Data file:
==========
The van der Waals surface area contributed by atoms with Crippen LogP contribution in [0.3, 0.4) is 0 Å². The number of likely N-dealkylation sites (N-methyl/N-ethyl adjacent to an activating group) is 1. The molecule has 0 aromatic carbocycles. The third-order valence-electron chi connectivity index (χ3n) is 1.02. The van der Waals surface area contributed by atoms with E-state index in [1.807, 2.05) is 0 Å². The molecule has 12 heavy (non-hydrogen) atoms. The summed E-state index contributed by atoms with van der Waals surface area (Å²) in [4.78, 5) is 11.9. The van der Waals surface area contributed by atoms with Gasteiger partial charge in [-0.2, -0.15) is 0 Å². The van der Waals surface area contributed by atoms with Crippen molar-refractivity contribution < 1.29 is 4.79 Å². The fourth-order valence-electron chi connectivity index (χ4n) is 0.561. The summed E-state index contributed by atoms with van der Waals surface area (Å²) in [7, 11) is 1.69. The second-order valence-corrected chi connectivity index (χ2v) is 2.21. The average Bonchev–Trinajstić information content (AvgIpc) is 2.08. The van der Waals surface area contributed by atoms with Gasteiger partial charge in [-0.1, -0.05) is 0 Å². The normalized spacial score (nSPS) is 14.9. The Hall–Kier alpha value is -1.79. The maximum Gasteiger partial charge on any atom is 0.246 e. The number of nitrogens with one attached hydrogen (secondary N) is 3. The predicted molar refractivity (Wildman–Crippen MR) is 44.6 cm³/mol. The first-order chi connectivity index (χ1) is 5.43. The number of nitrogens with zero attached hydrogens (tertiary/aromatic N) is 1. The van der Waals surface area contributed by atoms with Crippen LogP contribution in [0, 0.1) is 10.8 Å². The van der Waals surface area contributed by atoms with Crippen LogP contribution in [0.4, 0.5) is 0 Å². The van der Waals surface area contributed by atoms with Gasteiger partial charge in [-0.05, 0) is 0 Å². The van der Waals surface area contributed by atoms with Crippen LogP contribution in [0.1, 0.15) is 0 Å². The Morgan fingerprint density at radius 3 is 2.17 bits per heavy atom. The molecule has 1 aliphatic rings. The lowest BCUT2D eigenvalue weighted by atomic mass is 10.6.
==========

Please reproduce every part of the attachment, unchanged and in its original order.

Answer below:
The van der Waals surface area contributed by atoms with Crippen LogP contribution in [0.3, 0.4) is 0 Å². The number of likely N-dealkylation sites (N-methyl/N-ethyl adjacent to an activating group) is 1. The molecule has 0 aromatic carbocycles. The third-order valence-electron chi connectivity index (χ3n) is 1.02. The van der Waals surface area contributed by atoms with E-state index in [1.807, 2.05) is 0 Å². The molecule has 12 heavy (non-hydrogen) atoms. The summed E-state index contributed by atoms with van der Waals surface area (Å²) in [4.78, 5) is 11.9. The van der Waals surface area contributed by atoms with Gasteiger partial charge in [-0.2, -0.15) is 0 Å². The van der Waals surface area contributed by atoms with Crippen molar-refractivity contribution < 1.29 is 4.79 Å². The fourth-order valence-electron chi connectivity index (χ4n) is 0.561. The summed E-state index contributed by atoms with van der Waals surface area (Å²) in [7, 11) is 1.69. The second-order valence-corrected chi connectivity index (χ2v) is 2.21. The average Bonchev–Trinajstić information content (AvgIpc) is 2.08. The van der Waals surface area contributed by atoms with Gasteiger partial charge in [-0.1, -0.05) is 0 Å². The normalized spacial score (nSPS) is 14.9. The Hall–Kier alpha value is -1.79. The maximum Gasteiger partial charge on any atom is 0.246 e. The number of nitrogens with one attached hydrogen (secondary N) is 3. The predicted molar refractivity (Wildman–Crippen MR) is 44.6 cm³/mol. The first-order chi connectivity index (χ1) is 5.43. The number of nitrogens with zero attached hydrogens (tertiary/aromatic N) is 1. The van der Waals surface area contributed by atoms with Crippen LogP contribution in [0, 0.1) is 10.8 Å². The van der Waals surface area contributed by atoms with Crippen LogP contribution in [0.4, 0.5) is 0 Å². The van der Waals surface area contributed by atoms with Gasteiger partial charge in [-0.05, 0) is 0 Å². The van der Waals surface area contributed by atoms with Crippen LogP contribution in [0.1, 0.15) is 0 Å². The Morgan fingerprint density at radius 3 is 2.17 bits per heavy atom. The molecule has 1 aliphatic rings. The lowest BCUT2D eigenvalue weighted by atomic mass is 10.6.